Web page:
According to Joyce's schemas, the "Art" of Nestor is history, and the chapter begins in the middle of a history lesson. Stephen asks the boys in his class, "what city sent for him?," referring to Pyrrhus (318-272 BC), the Hellenistic-era Greek general who "said: Another victory like that and we are done for. That phrase the world had remembered." His name lives on in the term "Pyrrhic victory."
In 280 BC, Pyrrhus agreed to bring an army to the defense of "Tarentum," a Greek colony in the instep of the boot of Italy, against the Roman armies that were poised to conquer Tarentum and the other cities of Magna Graecia. His victories at Heraclea (280) and "Asculum" ("279 B.C.") were very costly, and Plutarch recorded his saying that one more victory like Asculum would ruin him. Seven years later, when the Tarentines learned of Pyrrhus' death in a street battle in the ancient Greek city of Argos, they quickly surrendered to Rome.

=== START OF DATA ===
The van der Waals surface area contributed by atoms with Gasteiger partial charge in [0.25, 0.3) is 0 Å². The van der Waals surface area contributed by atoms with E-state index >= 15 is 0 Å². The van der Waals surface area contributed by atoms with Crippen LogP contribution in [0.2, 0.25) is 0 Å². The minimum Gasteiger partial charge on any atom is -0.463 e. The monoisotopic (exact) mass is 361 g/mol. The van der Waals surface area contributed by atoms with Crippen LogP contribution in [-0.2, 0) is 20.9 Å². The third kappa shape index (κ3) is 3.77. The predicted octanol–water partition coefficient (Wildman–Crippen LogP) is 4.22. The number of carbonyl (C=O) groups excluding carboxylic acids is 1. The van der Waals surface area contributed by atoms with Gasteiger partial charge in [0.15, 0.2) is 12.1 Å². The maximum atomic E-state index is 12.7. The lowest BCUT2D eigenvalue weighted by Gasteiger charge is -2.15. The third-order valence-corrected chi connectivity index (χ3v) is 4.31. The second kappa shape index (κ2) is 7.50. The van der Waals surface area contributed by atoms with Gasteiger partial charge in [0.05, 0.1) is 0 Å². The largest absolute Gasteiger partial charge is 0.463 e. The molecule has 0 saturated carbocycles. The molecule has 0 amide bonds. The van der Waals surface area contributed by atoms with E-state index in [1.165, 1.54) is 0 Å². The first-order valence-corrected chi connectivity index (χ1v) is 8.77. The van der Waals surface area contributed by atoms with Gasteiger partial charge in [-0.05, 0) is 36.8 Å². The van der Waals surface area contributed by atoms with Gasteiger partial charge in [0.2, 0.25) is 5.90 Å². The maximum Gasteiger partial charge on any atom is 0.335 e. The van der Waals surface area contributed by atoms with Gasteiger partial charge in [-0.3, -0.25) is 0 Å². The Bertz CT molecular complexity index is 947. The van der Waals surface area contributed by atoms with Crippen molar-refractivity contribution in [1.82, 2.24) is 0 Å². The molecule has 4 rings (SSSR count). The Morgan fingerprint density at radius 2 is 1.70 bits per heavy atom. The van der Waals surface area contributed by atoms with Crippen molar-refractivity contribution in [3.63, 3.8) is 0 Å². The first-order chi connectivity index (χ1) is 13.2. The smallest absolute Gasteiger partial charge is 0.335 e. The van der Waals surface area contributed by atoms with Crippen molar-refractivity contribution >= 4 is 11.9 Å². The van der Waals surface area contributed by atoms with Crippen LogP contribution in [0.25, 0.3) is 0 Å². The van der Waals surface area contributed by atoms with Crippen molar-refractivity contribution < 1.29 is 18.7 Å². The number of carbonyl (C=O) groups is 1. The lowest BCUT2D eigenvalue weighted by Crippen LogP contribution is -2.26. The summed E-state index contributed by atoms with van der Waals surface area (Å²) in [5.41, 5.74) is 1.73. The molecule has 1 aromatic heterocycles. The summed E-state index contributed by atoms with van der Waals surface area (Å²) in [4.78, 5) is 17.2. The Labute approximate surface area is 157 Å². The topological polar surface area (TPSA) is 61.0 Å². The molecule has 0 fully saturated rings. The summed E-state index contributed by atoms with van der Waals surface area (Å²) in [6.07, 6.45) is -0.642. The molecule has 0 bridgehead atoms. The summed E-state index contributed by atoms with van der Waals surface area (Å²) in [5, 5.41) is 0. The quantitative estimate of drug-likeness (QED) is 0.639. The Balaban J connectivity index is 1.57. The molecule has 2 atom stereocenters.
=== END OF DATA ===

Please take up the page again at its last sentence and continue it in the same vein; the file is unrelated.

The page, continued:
A bit later, Stephen thinks of "the end of Pyrrhus": "Had Pyrrhus not fallen by a beldam's hand in Argos." A woman of Argos, watching the confused fighting in the streets below her, threw down a roof tile which knocked Pyrrhus senseless. An Argive soldier then decapitated him.
Nestor is about the tyranny of the past. Early in the episode Stephen thinks of Irish leaders that "For them too history was a tale like any other too often heard, their land a pawnshop." Later he will say to his employer that "History is a nightmare from which I am trying to awake." Fittingly, the chapter opens with a scene of Irish schoolboys being instructed in the futility of a Greek general's resistance to the growing power of Rome.
It is probably no accident that they are learning this lesson in a school run by an Anglo-Irish, ardently Unionist headmaster. Five chapters later, Aeolus will propose symbolic parallels linking Rome's supremacy over Greece with Great Britain's supremacy over Ireland. Mr. Deasy's curriculum, it may be argued, is indoctrinating Anglo-Irish boys in the necessity of submission to imperial power. It has also been argued that the hockey games played at the school are preparing the boys for military conflict, specifically the Great War that would chew up so many of the youth of Europe.